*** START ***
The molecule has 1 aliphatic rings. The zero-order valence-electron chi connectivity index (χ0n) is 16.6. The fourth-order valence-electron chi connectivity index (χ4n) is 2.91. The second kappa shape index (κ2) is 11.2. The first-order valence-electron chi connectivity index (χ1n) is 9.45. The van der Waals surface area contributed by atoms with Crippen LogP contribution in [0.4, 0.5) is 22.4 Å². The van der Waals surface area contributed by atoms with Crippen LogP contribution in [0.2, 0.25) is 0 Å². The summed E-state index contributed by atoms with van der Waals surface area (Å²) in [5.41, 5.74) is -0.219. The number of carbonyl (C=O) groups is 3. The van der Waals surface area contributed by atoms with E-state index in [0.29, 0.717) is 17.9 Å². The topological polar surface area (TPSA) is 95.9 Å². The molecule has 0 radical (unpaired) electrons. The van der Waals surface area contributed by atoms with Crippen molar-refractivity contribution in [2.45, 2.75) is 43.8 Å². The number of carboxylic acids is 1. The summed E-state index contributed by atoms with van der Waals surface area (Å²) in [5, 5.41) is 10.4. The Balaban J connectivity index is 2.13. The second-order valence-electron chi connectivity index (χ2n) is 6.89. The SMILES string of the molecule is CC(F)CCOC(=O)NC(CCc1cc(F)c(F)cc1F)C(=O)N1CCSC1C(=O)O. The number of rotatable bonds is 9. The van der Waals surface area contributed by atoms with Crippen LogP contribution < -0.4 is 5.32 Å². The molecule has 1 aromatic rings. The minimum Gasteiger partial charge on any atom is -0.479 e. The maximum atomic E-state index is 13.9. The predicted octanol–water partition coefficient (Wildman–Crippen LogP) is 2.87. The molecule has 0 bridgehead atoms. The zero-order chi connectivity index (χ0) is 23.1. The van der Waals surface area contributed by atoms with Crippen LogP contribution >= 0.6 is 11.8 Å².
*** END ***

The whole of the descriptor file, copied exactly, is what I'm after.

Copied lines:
The molecule has 1 aliphatic rings. The zero-order valence-electron chi connectivity index (χ0n) is 16.6. The fourth-order valence-electron chi connectivity index (χ4n) is 2.91. The second kappa shape index (κ2) is 11.2. The first-order valence-electron chi connectivity index (χ1n) is 9.45. The van der Waals surface area contributed by atoms with Crippen LogP contribution in [0.4, 0.5) is 22.4 Å². The van der Waals surface area contributed by atoms with Crippen LogP contribution in [0.2, 0.25) is 0 Å². The summed E-state index contributed by atoms with van der Waals surface area (Å²) in [5.41, 5.74) is -0.219. The number of carbonyl (C=O) groups is 3. The van der Waals surface area contributed by atoms with E-state index in [0.29, 0.717) is 17.9 Å². The topological polar surface area (TPSA) is 95.9 Å². The molecule has 0 radical (unpaired) electrons. The van der Waals surface area contributed by atoms with Crippen molar-refractivity contribution in [2.45, 2.75) is 43.8 Å². The number of carboxylic acids is 1. The summed E-state index contributed by atoms with van der Waals surface area (Å²) in [5, 5.41) is 10.4. The Balaban J connectivity index is 2.13. The second-order valence-electron chi connectivity index (χ2n) is 6.89. The SMILES string of the molecule is CC(F)CCOC(=O)NC(CCc1cc(F)c(F)cc1F)C(=O)N1CCSC1C(=O)O. The number of rotatable bonds is 9. The van der Waals surface area contributed by atoms with Crippen LogP contribution < -0.4 is 5.32 Å². The molecule has 1 aromatic rings. The minimum Gasteiger partial charge on any atom is -0.479 e. The maximum atomic E-state index is 13.9. The predicted octanol–water partition coefficient (Wildman–Crippen LogP) is 2.87. The molecule has 0 bridgehead atoms. The zero-order chi connectivity index (χ0) is 23.1. The van der Waals surface area contributed by atoms with Crippen LogP contribution >= 0.6 is 11.8 Å².